cailleach


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cailleach

(ˈkæljəx)
n
Scot an old woman
[Gaelic]
References in periodicals archive ?
In the introductory chapter 'Beginnings', Habertroh offers a cohesive raison d'etre for choosing this subject matter, demonstrating the ways in which Irish literature has long ignored women or cast them into stereotypes, as for example in the figure of the 'silent mother' or the 'puritanical morally good girl', or the well known aisling and cailleach figures.
Bha e na chuspair aig a' bhuthbhana nuair a nochd a' cailleach a bha seo a bha an-comhnaidh a gearan mu dheidhinn a slainte.
Gemma Jones is The Cailleach of the spirit world, Colin Morgan is Merlin, Richard Wilson is Gaius and John Hurt the Voice of the Dragon.
The jigs played during this programme are Up And About In The Morning and Willie Clancy's version of Cailleach An Airgid, The Hag With The Money.
The first section, "Cailleach," features cailleach or hag personae representing the "shadow" aspect or dark side of femininity that must be avowed and integrated into the self.
US poetry; Leanna O'Sullivan, 27 - Cailleach (Bloodaxe Books).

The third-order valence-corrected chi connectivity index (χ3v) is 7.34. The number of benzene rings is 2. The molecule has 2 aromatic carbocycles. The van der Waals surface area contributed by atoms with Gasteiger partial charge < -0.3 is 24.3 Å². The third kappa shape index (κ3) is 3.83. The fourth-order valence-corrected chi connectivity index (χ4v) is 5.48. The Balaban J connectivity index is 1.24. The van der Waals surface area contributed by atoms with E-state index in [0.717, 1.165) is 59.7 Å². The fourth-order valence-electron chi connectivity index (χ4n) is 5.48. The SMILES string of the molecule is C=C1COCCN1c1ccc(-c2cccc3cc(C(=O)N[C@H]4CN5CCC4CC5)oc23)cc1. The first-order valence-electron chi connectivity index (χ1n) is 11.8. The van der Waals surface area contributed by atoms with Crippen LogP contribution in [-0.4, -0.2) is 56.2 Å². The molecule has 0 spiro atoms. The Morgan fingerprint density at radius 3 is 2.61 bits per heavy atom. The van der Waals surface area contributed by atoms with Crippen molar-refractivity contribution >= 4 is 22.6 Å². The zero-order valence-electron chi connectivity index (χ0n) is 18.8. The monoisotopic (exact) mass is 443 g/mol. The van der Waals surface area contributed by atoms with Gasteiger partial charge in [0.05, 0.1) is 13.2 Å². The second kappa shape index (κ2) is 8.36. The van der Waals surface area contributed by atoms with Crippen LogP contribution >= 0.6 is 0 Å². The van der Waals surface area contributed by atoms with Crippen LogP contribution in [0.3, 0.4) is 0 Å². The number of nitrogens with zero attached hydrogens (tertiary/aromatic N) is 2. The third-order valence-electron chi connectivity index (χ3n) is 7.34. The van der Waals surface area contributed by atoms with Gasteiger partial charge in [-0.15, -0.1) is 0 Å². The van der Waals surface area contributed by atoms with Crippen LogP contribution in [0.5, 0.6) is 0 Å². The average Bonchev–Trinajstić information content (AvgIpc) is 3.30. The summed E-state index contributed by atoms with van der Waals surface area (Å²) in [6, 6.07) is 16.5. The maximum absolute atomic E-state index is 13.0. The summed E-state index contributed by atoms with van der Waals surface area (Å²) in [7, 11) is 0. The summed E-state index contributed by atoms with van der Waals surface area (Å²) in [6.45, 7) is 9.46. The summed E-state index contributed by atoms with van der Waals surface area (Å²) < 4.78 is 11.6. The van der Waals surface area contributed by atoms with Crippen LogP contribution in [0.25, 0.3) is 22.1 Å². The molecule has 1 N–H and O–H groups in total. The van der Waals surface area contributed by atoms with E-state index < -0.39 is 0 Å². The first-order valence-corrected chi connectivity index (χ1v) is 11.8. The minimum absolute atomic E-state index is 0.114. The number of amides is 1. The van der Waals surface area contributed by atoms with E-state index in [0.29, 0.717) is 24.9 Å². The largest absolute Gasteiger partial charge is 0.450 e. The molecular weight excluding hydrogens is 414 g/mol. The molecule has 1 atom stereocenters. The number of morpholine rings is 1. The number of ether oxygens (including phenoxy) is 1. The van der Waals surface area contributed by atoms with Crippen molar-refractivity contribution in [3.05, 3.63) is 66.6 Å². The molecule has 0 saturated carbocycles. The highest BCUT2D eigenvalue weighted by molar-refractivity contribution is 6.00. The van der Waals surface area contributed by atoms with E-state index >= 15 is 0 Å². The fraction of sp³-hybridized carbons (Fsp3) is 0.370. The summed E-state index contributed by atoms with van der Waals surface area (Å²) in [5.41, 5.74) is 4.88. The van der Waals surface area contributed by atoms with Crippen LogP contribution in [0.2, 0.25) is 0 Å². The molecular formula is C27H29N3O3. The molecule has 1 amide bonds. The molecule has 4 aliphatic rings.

The Cailleach, The Thistle of Scotland THE reason the thistle became the national symbol of Scotland is open to question but one of the best stories involves the Danish army invading the Highlands in the 11th Century.
It is also said that one of the great enemies of the Fionna, the immense sea-hag, Cailleach Bheur, can spawn dragons from her corpse by contact with the sea: "A worm creeping out from one of her bones will on reaching water become a fierce dragon" (Mackenzie viii).
For the supernatural powers such as the corn spirit we also encounter anthropomorphic motivations such as, in Ireland, carlin, seanbhean, both meaning 'Old Woman', old maid, (old) hag, cailleach 'old hag', also meaning 'Old Woman'.
In that legend, the ancient hag Cailleach Bhearra leapt from hill to hill, forming cairns by dropping stones from her apron in a supernatural but ultimately unsuccessful bid for power (see O Crualaoich 1988 on the hag and McMann 1991 on links between passage tombs and legendary Irish females).
Indeed, the last essay by the poetess, Nuala Ni Dhomhnaill, |Mis and Dubh Ruis: A parable of Psychic Transformation' strikes to the root of an immemorial Irish literary tradition; that of the hag or cailleach signifying the tribal land she, when in the conjugal act with the rightful king, is then transformed into a beautiful goddess.
The walk, on Sunday, March 12, has been organised by the Crossroads Youth and Community Association - where Farah worked - and women's community arts group the Cailleach Collective.